Since retiring from the state Senate, I have tried to refrain from focusing on partisan politics in the columns that I write.
Some will say the thoughts I’m sharing here are too partisan, but I will strongly disagree. I have never been as concerned for the future of this country as I am today.
Many people, of all political persuasions, have expressed similar thoughts to me.
If I could put a label on the legacy of the Obama administration, it would be “The Administration of Lost Opportunities.”
On every front that I can think of, things are deteriorating. A new administration always has a unique opportunity to set a new direction for this country, to set a new tone in Washington and with Congress and to solidify our position as the world’s superpower. That’s usually the theme of campaigns.
Opportunities have been squandered on all fronts, and that’s not just with the administration. Congress is more dysfunctional now than I can ever remember it being.
The first black president — charismatic, highly educated, articulate, with an attractive family and with a campaign message that gave hope to many, who had the unique opportunity to be the “great uniter.”
That has not happened.
Many polls during the past several years have looked at race relations in the U.S. and have found more and more that Americans think race relations have gotten worse, not better. With each poll, those numbers continue to increase.
Imagine the possibility for good outcomes if the president and his former attorney general had taken a positive approach to confronting race relations. Imagine what could happen if instead of blaming much of the recent unrest on the police, this administration had said they were going to focus on actually working to get to the root cause of why a disproportionate number of crimes are committed by young, black males.
Imagine the how good it would make young blacks feel about opportunities in this country if our first lady had emphasized to the graduates at Tuskegee University that this is a country of great opportunity, regardless of race or ethnicity for young graduates.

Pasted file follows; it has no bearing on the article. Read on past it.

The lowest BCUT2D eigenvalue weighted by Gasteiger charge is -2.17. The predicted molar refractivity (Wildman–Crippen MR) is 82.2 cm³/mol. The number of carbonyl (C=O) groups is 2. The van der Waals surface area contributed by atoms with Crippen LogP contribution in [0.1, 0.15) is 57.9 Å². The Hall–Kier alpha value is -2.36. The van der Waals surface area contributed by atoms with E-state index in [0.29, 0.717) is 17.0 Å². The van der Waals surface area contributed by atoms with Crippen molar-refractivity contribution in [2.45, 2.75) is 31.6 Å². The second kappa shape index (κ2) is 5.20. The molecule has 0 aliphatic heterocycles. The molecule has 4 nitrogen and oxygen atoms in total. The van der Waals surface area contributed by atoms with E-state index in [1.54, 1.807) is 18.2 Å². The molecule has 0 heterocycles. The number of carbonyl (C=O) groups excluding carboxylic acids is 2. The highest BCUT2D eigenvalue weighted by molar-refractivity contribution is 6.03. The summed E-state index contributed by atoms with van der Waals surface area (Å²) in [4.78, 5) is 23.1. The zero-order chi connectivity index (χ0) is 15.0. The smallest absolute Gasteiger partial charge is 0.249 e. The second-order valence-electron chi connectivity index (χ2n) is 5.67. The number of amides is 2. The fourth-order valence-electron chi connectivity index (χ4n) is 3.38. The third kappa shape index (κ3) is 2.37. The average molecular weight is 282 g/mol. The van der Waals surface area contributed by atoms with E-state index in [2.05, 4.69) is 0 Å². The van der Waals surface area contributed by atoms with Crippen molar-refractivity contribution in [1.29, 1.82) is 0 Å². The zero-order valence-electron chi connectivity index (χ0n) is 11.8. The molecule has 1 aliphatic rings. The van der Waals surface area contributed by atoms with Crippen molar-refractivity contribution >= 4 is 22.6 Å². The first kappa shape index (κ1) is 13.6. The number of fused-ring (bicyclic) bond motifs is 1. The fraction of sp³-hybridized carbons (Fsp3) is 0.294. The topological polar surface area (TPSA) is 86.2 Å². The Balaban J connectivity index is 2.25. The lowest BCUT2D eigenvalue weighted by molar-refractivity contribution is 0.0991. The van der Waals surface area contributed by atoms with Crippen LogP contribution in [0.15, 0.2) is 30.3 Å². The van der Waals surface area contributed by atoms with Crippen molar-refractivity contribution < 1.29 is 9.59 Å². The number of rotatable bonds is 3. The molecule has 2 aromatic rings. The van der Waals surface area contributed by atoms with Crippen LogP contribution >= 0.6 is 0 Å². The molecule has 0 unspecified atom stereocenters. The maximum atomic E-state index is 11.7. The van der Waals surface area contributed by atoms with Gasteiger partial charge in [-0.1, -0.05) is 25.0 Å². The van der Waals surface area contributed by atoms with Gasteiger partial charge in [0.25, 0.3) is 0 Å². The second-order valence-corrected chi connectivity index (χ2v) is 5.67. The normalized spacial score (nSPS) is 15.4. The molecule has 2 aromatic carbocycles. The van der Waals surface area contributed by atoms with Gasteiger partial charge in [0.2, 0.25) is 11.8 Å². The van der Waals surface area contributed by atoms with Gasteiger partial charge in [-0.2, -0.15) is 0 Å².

Even while growing up in modest circumstances, she graduated from Princeton, received a law degree from Harvard and at the time of becoming first lady was making a large six-figure salary.
She worked hard and achieved great success. Instead of focusing on the great opportunities afforded her, she gave a controversial address focusing on the how difficult it was to be black in this country.
What a lost opportunity to inspire young people to achieve.
Probably my greatest concern with this president is his reckless use of executive orders in order to circumvent the Congress. When executive orders clearly violate the Constitution and circumvent the law, it is inconceivable to me that the Congress and/or the Supreme Court can’t intervene in a reasonable time frame.
Congress has proven to be ineffective in moving our country forward whether under the leadership of Republicans or Democrats. As I write this, a single senator, Rand Paul, stopped the Senate from voting on whether or not to reauthorize portions of the Patriot Act.
I’ll not debate the merits of the act, but for one member of the Senate to be able to stop a vote on such an important measure is ludicrous.
As I watch the roll-out of presidential candidates from both parties, it’s obvious most are pandering to the extremes of the political spectrum. This is one reason Americans are becoming less engaged in politics and voter turnouts are abysmal.
I’m convinced that most Americans are in the middle and feel their views will not make a difference. They may be right.
The far left (progressives as they like to be called) think government is the answer to almost everything. The far right has an answer for almost everything: “No.”
Most Americans are tired of this. I’m tired of it. Until the political parties change direction and realize that most Americans are not at the extremes, people are going to become more disengaged.
America’s respect in the world is declining, our allies feel betrayed in many cases, and the world is becoming less safe. The president touts ending engagement in two wars but refuses to acknowledge the war being engaged by Islamic extremism.
Our country is at the highest threat risk we have been since 9/11. What kind of world are we leaving for our grandchildren? Eight years of lost opportunities for a start.
Enough of my frustrations. I’ll try to find an uplifting subject next time.
Beverly Gard served 24 years in the Indiana Senate before retiring in 2012. She is a Hancock County resident.